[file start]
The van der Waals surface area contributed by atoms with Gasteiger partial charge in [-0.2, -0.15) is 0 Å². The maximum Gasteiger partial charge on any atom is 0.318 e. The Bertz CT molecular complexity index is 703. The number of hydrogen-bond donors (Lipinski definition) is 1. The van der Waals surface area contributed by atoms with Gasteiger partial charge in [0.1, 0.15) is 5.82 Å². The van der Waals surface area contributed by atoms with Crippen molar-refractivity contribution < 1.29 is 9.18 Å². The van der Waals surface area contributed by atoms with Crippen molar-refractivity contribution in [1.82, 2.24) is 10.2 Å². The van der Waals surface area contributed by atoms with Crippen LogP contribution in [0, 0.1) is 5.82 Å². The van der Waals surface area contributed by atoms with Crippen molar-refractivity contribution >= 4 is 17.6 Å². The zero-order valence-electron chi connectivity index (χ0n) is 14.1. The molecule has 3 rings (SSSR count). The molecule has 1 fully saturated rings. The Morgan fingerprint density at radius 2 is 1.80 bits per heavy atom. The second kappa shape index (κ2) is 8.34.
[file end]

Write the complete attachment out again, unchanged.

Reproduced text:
The van der Waals surface area contributed by atoms with Gasteiger partial charge in [-0.2, -0.15) is 0 Å². The maximum Gasteiger partial charge on any atom is 0.318 e. The Bertz CT molecular complexity index is 703. The number of hydrogen-bond donors (Lipinski definition) is 1. The van der Waals surface area contributed by atoms with Gasteiger partial charge in [0.1, 0.15) is 5.82 Å². The van der Waals surface area contributed by atoms with Crippen molar-refractivity contribution < 1.29 is 9.18 Å². The van der Waals surface area contributed by atoms with Crippen molar-refractivity contribution in [1.82, 2.24) is 10.2 Å². The van der Waals surface area contributed by atoms with Crippen LogP contribution in [0, 0.1) is 5.82 Å². The van der Waals surface area contributed by atoms with Crippen molar-refractivity contribution >= 4 is 17.6 Å². The zero-order valence-electron chi connectivity index (χ0n) is 14.1. The molecule has 3 rings (SSSR count). The molecule has 1 fully saturated rings. The Morgan fingerprint density at radius 2 is 1.80 bits per heavy atom. The second kappa shape index (κ2) is 8.34.